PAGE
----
• Economic Rationale for Hospital Specialization.
    Hospital specialization has become a controversial topic in recent years, culminating in a moratorium issued in 2003 by Congress directing the Centers for Medicare and Medicaid Services to cease payments to new physician-owned specialty hospitals for those Medicare and Medicaid patients referred by physicians with a financial interest in the facility. The moratorium was in part a response to concern among incumbent general hospitals that specialized facilities harm the community by undermining the ability of general hospitals to internally cross-subsidize unprofitable services.

    This project focuses on one important economic question which continually arose during these debates: is there an economic rationale for hospital specialization? Some argue that specialty hospitals offer higher quality, more consumer-responsive products and services, and provide healthy competition to general hospitals. This paper explores the merits of this argument, drawing on existing literature and findings from five surgical hospital site visits.

    Recent growth in the number of specialty hospitals operating in the U.S. is attributable to a number of factors, including growth in demand stemming from the shift to consumer-directed care, disparities in procedural operating margins, clinical efficiencies, procedural economies of scale, economies (and diseconomies) of scope, organizational learning, and core competencies. The list of factors is notable in that it includes a mix of supply-side effects (physician-initiated process improvement, procedural economies of scope, and diseconomies of scale), demand-side effects (consumer-directed care), and regulatory effects (high variance in Medicare procedural operating margins and absence of CON in some states). It is difficult to determine empirically the relative weights of each of these factors. Non-zero procedural profit margins and the absence of anti-competitive CON laws seem like minimum prerequisites for any market entry. Thus, it is likely that market supply and demand factors play more important a role than is generally acknowledged.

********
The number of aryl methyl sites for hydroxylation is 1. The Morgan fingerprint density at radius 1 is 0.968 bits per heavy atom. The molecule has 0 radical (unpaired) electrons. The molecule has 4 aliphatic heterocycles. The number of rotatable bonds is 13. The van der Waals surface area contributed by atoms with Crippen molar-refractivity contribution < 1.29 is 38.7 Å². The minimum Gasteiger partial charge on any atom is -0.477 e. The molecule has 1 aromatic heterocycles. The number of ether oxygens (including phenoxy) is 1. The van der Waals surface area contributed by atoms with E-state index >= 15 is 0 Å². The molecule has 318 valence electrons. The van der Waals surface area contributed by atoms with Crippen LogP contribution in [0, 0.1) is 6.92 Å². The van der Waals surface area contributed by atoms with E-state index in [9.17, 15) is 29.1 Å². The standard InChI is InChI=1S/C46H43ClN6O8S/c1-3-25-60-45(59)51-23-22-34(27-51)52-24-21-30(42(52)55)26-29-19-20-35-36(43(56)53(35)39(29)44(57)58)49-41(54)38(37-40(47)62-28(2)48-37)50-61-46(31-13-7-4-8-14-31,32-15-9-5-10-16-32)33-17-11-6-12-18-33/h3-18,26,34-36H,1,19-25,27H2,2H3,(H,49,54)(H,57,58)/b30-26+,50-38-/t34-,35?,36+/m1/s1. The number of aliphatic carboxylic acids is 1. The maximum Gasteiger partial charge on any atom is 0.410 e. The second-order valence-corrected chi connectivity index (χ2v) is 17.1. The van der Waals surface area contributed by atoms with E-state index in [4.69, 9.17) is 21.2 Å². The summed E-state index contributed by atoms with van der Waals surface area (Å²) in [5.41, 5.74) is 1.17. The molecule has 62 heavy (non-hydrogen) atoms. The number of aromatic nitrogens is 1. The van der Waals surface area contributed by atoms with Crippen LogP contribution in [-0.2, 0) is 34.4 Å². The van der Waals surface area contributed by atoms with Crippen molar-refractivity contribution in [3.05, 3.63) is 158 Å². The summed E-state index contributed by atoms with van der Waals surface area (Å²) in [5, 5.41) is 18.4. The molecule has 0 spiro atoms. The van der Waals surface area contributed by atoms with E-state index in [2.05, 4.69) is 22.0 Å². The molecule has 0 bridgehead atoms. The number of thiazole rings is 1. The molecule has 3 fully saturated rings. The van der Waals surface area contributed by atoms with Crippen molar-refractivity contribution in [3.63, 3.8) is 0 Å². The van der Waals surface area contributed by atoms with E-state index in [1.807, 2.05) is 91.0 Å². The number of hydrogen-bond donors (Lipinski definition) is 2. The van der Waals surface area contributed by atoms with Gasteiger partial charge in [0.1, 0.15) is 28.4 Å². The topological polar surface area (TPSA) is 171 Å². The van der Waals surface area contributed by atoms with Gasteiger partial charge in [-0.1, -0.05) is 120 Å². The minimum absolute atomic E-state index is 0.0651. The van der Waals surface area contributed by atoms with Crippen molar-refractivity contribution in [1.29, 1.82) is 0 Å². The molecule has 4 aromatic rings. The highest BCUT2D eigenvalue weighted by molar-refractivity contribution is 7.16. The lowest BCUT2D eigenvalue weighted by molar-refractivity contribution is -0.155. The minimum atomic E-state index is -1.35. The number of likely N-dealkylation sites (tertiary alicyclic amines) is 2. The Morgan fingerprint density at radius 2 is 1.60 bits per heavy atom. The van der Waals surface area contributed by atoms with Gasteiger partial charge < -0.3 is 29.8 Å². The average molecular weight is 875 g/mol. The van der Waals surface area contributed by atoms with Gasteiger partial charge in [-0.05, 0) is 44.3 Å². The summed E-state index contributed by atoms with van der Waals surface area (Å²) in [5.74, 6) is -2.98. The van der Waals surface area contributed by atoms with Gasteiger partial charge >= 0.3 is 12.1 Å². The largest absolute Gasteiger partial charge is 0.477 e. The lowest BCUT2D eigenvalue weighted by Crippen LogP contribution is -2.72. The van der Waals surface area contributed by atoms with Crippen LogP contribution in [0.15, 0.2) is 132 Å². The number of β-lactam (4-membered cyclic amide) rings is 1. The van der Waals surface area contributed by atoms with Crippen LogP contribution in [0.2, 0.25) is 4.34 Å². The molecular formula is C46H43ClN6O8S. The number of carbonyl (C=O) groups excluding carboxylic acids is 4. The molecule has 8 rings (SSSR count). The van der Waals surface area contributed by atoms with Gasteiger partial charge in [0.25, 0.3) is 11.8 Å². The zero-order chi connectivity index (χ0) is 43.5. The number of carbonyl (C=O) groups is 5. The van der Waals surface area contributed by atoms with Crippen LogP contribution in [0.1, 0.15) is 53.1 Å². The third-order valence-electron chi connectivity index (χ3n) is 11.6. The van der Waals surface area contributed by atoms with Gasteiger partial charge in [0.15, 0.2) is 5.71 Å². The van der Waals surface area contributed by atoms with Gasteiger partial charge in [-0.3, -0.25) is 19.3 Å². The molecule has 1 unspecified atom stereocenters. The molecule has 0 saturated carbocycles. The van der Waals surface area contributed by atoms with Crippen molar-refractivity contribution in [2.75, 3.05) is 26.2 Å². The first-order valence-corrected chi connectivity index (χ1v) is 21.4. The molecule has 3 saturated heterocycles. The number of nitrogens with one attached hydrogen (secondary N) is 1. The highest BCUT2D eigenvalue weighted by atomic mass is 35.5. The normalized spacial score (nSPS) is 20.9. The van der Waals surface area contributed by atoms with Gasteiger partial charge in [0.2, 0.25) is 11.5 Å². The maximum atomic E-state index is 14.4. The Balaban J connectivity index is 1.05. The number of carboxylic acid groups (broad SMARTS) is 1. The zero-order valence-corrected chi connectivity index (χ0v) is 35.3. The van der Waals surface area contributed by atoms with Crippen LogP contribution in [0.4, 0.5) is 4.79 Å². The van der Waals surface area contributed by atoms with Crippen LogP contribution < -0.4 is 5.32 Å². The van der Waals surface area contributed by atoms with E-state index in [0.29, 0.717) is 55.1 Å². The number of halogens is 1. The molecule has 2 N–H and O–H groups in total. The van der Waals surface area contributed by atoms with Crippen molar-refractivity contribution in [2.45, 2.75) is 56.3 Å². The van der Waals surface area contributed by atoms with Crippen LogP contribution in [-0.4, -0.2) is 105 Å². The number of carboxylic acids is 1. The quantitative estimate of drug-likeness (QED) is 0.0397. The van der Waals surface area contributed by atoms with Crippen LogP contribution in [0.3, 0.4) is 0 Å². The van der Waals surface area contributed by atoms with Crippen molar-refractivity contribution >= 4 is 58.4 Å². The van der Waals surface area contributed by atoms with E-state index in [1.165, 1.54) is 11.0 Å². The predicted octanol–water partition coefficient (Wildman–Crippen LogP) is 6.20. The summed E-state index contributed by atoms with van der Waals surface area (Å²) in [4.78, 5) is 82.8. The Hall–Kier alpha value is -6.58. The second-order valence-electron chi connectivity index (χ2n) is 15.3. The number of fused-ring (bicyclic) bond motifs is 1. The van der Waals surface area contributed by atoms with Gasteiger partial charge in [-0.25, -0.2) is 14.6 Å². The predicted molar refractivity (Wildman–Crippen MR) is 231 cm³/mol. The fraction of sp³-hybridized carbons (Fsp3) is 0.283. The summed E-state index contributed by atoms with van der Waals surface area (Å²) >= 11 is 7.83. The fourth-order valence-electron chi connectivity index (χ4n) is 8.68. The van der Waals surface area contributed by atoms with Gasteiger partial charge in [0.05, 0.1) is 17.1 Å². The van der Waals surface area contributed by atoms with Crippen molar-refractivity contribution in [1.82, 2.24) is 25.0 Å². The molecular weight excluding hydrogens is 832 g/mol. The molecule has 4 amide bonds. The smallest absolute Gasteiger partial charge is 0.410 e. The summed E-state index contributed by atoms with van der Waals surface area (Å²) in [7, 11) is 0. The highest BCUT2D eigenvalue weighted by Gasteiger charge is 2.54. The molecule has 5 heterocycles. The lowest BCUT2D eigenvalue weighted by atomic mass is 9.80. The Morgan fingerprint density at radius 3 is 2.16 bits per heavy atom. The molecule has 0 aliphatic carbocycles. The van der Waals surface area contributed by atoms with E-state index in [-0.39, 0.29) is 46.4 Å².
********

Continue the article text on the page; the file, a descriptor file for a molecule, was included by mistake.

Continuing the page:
• Economic and Policy Analysis of Specialty Hospitals.
    Hospital specialization has become a controversial topic in recent years, culminating in a moratorium issued in 2003 by Congress directing the Centers for Medicare and Medicaid Services to cease payments to new physician-owned specialty hospitals for those Medicare and Medicaid patients referred by physicians with a financial interest in the facility. The moratorium was in part a response to concern among incumbent general hospitals that specialized facilities harm the community by undermining the ability of general hospitals to internally cross-subsidize unprofitable services. This project focuses on one important economic question which continually arose during these debates: does the presence of specialty hospitals in a market reduce general hospitals’ operating margins?

    We estimate longitudinal panel regression models for the seven-year time period 1997 to 2003. The first set of models assumes exogenous entry; that is, the establishment of a new specialty hospital is assumed to be uncorrelated with the profit margins of extant general hospitals in the same market. We model exogenous entry with random hospital effects and fixed hospital effects. The second set of models assumes endogenous entry; that is, the establishment of a new specialty hospital is assumed to be correlated with the profit margins of extant general hospitals in the same market.